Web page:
- Name: Robert Baugh
- Year: Senior
- Major: Human Resource Management
- Hometown: Brooklyn, NY
- Childhood Idol: Michael Jordan
At Your Service
During the drive to Temple from his home in Brooklyn, Robert Baugh never fails to be struck by the stark contrast between Main Campus and the surrounding community.
So Robert, a dedicated community service volunteer throughout his high school years, decided to continue his service during his time at Temple to further bridge the university and North Philadelphia – and to become part of the community.
“I’m from New York, but that doesn’t mean I can’t help make your neighborhood a better place while I’m here,” he said.
Through several organizations, including the Temple University Community Service Association, the Student Peace Alliance and the Society for Human Resource Management, Robert has participated – and encouraged his fellow students to join – in countless community service efforts.
He helped local kids paint a building at the Penrose Recreation Center on 12th Street and Susquehanna Avenue then joined them in a game of pick-up basketball. He fed those in need on Thanksgiving at Chosen 300 Ministries on Girard Avenue. Now, he’s working in the human resources and volunteer department at the American Red Cross in Philadelphia as an administrative assistant.
For Robert, community service is about more than simply connecting with and serving the community.
“It’s getting people to understand what they can do,” he said. “Community service can be anything you’re really passionate about.”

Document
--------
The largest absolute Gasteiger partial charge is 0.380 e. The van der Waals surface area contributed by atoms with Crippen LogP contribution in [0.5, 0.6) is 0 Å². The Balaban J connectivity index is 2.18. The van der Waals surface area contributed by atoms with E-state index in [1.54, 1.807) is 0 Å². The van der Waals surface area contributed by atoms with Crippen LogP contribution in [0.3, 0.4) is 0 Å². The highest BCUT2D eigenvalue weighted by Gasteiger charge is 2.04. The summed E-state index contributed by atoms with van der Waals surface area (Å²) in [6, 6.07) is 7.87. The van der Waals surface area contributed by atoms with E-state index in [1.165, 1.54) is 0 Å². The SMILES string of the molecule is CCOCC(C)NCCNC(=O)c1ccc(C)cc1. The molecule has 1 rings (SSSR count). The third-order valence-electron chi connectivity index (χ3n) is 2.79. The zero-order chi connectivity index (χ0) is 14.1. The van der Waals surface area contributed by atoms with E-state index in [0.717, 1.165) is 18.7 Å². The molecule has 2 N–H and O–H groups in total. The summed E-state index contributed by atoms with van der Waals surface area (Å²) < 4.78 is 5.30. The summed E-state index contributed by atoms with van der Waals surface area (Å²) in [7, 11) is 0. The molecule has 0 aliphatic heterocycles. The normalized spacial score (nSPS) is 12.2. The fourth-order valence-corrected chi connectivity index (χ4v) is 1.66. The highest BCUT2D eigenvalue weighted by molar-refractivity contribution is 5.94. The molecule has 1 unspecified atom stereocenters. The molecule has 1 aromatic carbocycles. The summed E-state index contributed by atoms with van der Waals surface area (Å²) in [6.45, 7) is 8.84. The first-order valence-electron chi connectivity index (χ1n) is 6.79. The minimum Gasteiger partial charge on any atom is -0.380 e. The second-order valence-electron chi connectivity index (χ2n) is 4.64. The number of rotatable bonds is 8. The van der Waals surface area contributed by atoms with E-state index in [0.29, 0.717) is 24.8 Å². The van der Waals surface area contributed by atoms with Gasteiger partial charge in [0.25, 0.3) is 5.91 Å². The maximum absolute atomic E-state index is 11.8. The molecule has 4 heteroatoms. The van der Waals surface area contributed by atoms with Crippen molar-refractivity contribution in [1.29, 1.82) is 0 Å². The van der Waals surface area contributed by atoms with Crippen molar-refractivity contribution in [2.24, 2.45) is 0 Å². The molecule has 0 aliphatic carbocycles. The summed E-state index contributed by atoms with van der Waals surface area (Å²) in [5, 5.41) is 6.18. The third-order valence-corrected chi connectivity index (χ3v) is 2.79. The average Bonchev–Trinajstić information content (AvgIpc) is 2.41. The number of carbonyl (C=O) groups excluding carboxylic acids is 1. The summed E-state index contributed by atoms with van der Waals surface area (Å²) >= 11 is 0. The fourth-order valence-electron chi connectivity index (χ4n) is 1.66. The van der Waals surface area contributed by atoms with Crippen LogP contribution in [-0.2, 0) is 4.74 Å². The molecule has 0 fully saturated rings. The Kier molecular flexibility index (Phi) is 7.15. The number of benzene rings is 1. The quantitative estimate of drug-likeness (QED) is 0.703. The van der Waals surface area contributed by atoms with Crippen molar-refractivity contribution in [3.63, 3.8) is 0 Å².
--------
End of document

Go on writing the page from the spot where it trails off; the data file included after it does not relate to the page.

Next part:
His first experience with service happened when he was still in his single digits. Smiling brightly, he vividly recalled being at a soup kitchen and feeling inspired watching volunteers serve food.
One man he served at a soup kitchen while doing summer work for New York’s Grand Central Neighborhood Social Services Corp. made a particularly profound impression on Robert. The man, like many of those he served there, was eager to tell his story – he was working hard to get by, trying to make ends meet through odd jobs and finishing school, and he would stop by the soup kitchen for a hot meal when he couldn’t afford one.
“He had a lot of ambition,” Robert recalled. “He didn’t let his situation get him down. He had a lot of great things going for him. He was eating at a soup kitchen, but people wouldn’t know it.”
Robert makes it a point to stress to his peers at Temple that they can make an impact through even just a few hours of community service. It means more than helping people, he said.
“My arms and legs have burned from doing community service work,” he said. “But right after, you think, ‘Wow, I did something great and changed lives.’ It’s worth doing.”